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A renewed glance at the Palearctic golden eagle: genetic variation in space and time
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  • Ekaterina Karabanina,
  • Gerhardus Lansink,
  • Suvi Ponnikas,
  • Laura Kvist
Ekaterina Karabanina
University of Oulu

Corresponding Author:[email protected]

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Gerhardus Lansink
University of Oulu
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Suvi Ponnikas
University of Oulu
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Laura Kvist
University of Oulu
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Abstract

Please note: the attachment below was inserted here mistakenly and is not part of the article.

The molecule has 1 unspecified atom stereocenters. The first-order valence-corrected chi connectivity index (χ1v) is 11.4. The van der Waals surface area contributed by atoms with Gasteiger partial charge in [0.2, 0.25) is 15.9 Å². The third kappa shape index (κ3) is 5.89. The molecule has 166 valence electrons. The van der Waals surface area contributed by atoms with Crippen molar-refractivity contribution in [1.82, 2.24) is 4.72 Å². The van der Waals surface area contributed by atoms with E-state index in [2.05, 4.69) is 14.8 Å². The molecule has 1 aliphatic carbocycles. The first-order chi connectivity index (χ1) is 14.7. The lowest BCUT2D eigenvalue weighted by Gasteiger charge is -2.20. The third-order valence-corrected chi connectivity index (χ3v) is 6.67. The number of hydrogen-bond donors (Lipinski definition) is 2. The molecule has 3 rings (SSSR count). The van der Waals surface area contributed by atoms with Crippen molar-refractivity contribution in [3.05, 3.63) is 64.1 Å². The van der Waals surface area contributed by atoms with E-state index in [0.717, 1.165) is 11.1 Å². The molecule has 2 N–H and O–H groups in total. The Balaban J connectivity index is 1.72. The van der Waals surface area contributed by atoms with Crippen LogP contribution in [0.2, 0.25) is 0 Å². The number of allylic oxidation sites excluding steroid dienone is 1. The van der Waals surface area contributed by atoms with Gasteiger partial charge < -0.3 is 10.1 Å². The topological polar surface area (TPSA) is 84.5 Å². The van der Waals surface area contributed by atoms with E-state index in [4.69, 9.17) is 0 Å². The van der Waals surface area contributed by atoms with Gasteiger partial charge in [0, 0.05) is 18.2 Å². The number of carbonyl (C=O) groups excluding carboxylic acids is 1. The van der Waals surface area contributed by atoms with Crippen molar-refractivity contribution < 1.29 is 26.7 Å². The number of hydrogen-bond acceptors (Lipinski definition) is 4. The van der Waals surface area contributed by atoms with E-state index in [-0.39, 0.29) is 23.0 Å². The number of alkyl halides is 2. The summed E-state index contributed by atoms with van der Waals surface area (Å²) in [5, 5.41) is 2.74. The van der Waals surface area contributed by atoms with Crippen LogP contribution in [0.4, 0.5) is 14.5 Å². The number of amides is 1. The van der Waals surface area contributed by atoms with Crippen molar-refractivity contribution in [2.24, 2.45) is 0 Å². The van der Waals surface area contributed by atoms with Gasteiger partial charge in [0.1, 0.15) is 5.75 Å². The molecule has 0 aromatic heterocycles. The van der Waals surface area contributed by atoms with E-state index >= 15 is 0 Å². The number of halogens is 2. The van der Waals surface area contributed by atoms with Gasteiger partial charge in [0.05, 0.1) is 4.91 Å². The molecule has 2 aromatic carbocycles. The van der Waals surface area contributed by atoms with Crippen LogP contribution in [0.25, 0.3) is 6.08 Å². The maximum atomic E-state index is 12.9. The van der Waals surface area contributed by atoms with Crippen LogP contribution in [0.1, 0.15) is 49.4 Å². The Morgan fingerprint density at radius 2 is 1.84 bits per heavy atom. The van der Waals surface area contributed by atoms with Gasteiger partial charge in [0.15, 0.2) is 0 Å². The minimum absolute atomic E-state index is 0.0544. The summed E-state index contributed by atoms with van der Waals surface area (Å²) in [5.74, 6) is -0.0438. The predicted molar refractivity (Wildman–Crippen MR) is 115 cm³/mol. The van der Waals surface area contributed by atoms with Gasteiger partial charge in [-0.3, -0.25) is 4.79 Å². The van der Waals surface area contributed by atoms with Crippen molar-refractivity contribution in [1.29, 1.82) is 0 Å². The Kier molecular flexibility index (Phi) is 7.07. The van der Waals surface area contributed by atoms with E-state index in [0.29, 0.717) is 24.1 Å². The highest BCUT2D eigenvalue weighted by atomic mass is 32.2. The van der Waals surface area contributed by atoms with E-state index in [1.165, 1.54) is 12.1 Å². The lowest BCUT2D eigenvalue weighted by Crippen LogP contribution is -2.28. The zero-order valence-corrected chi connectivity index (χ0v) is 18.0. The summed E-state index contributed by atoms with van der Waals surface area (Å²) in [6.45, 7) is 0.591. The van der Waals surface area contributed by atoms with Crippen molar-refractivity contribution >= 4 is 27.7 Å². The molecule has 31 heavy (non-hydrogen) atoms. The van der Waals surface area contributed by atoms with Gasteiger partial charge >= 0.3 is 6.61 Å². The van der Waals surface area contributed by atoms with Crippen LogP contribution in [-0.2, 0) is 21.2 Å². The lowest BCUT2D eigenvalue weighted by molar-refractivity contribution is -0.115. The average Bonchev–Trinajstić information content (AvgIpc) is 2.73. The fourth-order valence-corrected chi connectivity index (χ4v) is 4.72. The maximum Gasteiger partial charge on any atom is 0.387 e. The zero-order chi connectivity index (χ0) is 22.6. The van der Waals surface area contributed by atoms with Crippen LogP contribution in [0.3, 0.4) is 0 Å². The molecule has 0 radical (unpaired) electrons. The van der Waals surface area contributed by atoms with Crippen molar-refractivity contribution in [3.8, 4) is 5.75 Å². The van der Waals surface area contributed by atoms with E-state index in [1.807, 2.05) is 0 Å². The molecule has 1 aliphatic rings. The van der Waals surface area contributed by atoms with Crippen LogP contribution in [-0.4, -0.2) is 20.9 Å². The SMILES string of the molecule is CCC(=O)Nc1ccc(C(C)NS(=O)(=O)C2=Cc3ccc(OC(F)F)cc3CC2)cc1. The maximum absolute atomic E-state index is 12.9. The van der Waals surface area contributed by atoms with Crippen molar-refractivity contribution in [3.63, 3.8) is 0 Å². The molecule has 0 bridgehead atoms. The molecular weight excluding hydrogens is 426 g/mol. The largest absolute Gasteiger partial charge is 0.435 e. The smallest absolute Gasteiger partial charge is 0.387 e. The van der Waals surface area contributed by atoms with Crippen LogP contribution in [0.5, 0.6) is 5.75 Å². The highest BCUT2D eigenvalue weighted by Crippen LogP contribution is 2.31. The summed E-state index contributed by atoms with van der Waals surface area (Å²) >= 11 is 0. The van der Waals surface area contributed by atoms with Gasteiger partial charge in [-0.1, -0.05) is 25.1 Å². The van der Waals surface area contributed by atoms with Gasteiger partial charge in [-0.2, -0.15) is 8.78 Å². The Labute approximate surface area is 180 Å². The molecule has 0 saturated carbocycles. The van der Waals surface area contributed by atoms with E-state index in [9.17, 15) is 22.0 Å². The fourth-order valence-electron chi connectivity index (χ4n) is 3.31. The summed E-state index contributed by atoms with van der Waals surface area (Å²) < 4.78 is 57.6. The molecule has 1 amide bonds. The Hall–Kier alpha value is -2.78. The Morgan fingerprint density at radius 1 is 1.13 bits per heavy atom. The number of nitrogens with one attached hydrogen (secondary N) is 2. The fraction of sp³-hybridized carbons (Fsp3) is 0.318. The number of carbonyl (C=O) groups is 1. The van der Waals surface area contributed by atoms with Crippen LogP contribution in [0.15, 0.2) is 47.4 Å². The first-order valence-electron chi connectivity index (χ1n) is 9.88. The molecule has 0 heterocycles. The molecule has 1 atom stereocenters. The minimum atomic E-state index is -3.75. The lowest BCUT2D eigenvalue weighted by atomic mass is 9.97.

Anthropogenic pressures on nature have been causing population declines for centuries. Intensified persecution of apex predators, like the golden eagle, resulted in population bottlenecks during the 19th-20th centuries. To study population genetics and demographic history of the golden eagle throughout its distribution, we collected museum samples from previously underrepresented regions, such as Russia and Central Asia. We used 12 microsatellite loci and a fragment of the mitochondrial DNA control region to re-evaluate phylogeography of Eurasian golden eagles and study the impacts of the population bottleneck. Our results revealed a north-south genetic gradient, expressed by the difference of Mediterranean and Holarctic lineages, as well as genetically distinct Northern Europe and Central Asia and Caucasus regions. Furthermore, Northern Europe exhibited the lowest, whereas Central Asia and Caucasus had the highest genetic diversity. Although golden eagles maintained relatively high genetic diversity, we detected genetic signatures of the recent bottleneck, including reduced genetic diversity and a decline in the effective female population size around the year 1975. Our study improves the knowledge of the genetic composition of Eurasian golden eagles and highlights the importance of understanding their historical population dynamics in the face of ongoing and future conservation efforts.